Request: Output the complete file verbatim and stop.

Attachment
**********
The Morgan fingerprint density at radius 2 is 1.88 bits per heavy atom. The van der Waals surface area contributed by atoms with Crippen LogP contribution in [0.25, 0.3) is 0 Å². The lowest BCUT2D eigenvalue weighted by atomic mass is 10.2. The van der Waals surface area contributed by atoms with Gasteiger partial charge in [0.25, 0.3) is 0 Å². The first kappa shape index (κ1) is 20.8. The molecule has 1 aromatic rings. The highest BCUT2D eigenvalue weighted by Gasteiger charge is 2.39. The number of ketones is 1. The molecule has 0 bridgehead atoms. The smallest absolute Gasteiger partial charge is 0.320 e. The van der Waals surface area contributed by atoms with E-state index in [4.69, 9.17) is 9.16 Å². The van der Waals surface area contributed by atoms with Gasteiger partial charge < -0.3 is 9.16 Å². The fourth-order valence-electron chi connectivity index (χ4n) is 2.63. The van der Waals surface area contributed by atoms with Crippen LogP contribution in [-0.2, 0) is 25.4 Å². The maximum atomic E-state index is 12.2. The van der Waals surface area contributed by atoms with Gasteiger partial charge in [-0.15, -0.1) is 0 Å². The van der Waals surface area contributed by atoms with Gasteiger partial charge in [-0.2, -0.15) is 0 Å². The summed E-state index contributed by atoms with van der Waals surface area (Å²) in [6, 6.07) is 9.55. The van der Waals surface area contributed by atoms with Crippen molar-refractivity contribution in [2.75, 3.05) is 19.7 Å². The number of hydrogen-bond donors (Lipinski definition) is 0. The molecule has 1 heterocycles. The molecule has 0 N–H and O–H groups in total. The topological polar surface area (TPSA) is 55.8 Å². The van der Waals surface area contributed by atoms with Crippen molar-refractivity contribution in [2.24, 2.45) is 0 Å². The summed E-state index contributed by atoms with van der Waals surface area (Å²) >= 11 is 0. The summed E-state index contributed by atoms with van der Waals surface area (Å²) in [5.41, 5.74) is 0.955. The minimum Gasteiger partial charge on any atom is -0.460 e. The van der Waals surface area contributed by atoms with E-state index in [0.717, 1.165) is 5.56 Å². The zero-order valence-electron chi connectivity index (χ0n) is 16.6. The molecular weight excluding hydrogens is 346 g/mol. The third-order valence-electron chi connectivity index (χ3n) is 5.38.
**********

The Morgan fingerprint density at radius 2 is 1.88 bits per heavy atom. The van der Waals surface area contributed by atoms with Crippen LogP contribution in [0.25, 0.3) is 0 Å². The lowest BCUT2D eigenvalue weighted by atomic mass is 10.2. The van der Waals surface area contributed by atoms with Gasteiger partial charge in [0.25, 0.3) is 0 Å². The first kappa shape index (κ1) is 20.8. The molecule has 1 aromatic rings. The highest BCUT2D eigenvalue weighted by Gasteiger charge is 2.39. The number of ketones is 1. The molecule has 0 bridgehead atoms. The smallest absolute Gasteiger partial charge is 0.320 e. The van der Waals surface area contributed by atoms with E-state index in [4.69, 9.17) is 9.16 Å². The van der Waals surface area contributed by atoms with Gasteiger partial charge < -0.3 is 9.16 Å². The fourth-order valence-electron chi connectivity index (χ4n) is 2.63. The van der Waals surface area contributed by atoms with Crippen LogP contribution in [-0.2, 0) is 25.4 Å². The maximum atomic E-state index is 12.2. The van der Waals surface area contributed by atoms with Gasteiger partial charge in [-0.15, -0.1) is 0 Å². The van der Waals surface area contributed by atoms with Gasteiger partial charge in [-0.2, -0.15) is 0 Å². The summed E-state index contributed by atoms with van der Waals surface area (Å²) in [6, 6.07) is 9.55. The van der Waals surface area contributed by atoms with Crippen molar-refractivity contribution in [2.75, 3.05) is 19.7 Å². The number of hydrogen-bond donors (Lipinski definition) is 0. The molecule has 1 heterocycles. The molecule has 0 N–H and O–H groups in total. The topological polar surface area (TPSA) is 55.8 Å². The van der Waals surface area contributed by atoms with Crippen molar-refractivity contribution in [2.24, 2.45) is 0 Å². The summed E-state index contributed by atoms with van der Waals surface area (Å²) >= 11 is 0. The summed E-state index contributed by atoms with van der Waals surface area (Å²) in [5.41, 5.74) is 0.955. The minimum Gasteiger partial charge on any atom is -0.460 e. The van der Waals surface area contributed by atoms with E-state index in [0.717, 1.165) is 5.56 Å². The zero-order valence-electron chi connectivity index (χ0n) is 16.6. The molecular weight excluding hydrogens is 346 g/mol. The third-order valence-electron chi connectivity index (χ3n) is 5.38.